• sincarne

        I’m afraid both you and your liker are grossly misinformed.

        As explained by the LA Times, “California corporate law historically mandated that the interests of shareholders be paramount to those of all other parties in all circumstances,” but this law will legally shield corporate officers from shareholder lawsuits “who contend that company’s environmental or social policies diluted the value of their stock.”

        This is not the only such law on the books.

        http://www.kcet.org/updaily/socal_focus/economy/18-companies-register-as-benefit-corporations-under-new-california-law.html

      • sincarne

        I’m going to try again, since my last reply was eaten.

        You are incorrect. Six states have enacted benefit corporation legislation to protect corporations. Any corporation that is not registered as a benefit corporation is open to suits.

        https://en.wikipedia.org/wiki/Benefit_corporation

        No myth or meme there.

  • D Pauw

    The plus side is that stories like these help me weed out garbage “news” sites from my regular RSS reading list. If they don’t put an ounce of critical thought into their stories, why do I waste my time with them?

  • http://twitter.com/Moeskido Moeskido

    Reminds me of the witch-hunt Greenpeace staged a few years ago over toxic components. I’ll bet that was great for fund-raising, but it sure didn’t inform the public of the issue’s full context.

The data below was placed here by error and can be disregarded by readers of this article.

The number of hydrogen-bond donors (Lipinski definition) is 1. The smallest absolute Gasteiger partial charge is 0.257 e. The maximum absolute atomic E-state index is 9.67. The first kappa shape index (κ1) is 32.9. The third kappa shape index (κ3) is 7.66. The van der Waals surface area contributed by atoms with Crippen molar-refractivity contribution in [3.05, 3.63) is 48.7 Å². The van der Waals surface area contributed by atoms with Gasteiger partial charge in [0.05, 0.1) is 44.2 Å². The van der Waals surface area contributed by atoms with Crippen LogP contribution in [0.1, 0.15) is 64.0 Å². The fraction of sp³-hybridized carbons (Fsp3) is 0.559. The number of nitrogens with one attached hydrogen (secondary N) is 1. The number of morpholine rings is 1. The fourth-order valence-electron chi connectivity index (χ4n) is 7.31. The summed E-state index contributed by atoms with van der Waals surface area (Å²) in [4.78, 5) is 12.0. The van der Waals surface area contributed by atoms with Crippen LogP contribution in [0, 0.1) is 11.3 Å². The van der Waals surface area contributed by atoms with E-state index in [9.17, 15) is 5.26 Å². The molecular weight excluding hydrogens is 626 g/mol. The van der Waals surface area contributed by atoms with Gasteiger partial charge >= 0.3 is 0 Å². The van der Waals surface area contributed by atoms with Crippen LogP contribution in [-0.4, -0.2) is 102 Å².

• D Pauw

      Not to mention how the rankings varied wildly year to year for some companies due to the fact that most of these kinds of reports are based purely on how well the particular company sucked up to them/what empty promises they made.

  • blargh

    christ, I know you people report on Apple news, but do you really have to do their PR for them? Apple’s efforts to “improve” labor conditions amount to lip service. There’s still plenty of abuse at Apple’s factories (http://sacom.hk/wp-content/uploads/2011/09/20110924-islave-behind-the-iphone.pdf), The “independent” labor organization, FLA, isn’t really independent as their salaries are paid by the companies they audit and their track record isn’t good (an FLA-monitored nike factory was recently found to have withheld almost a million dollars worth of overtime pay). http://www.nytimes.com/2012/02/14/technology/critics-question-record-of-fair-labor-association-apples-monitor.html

  • Anonymous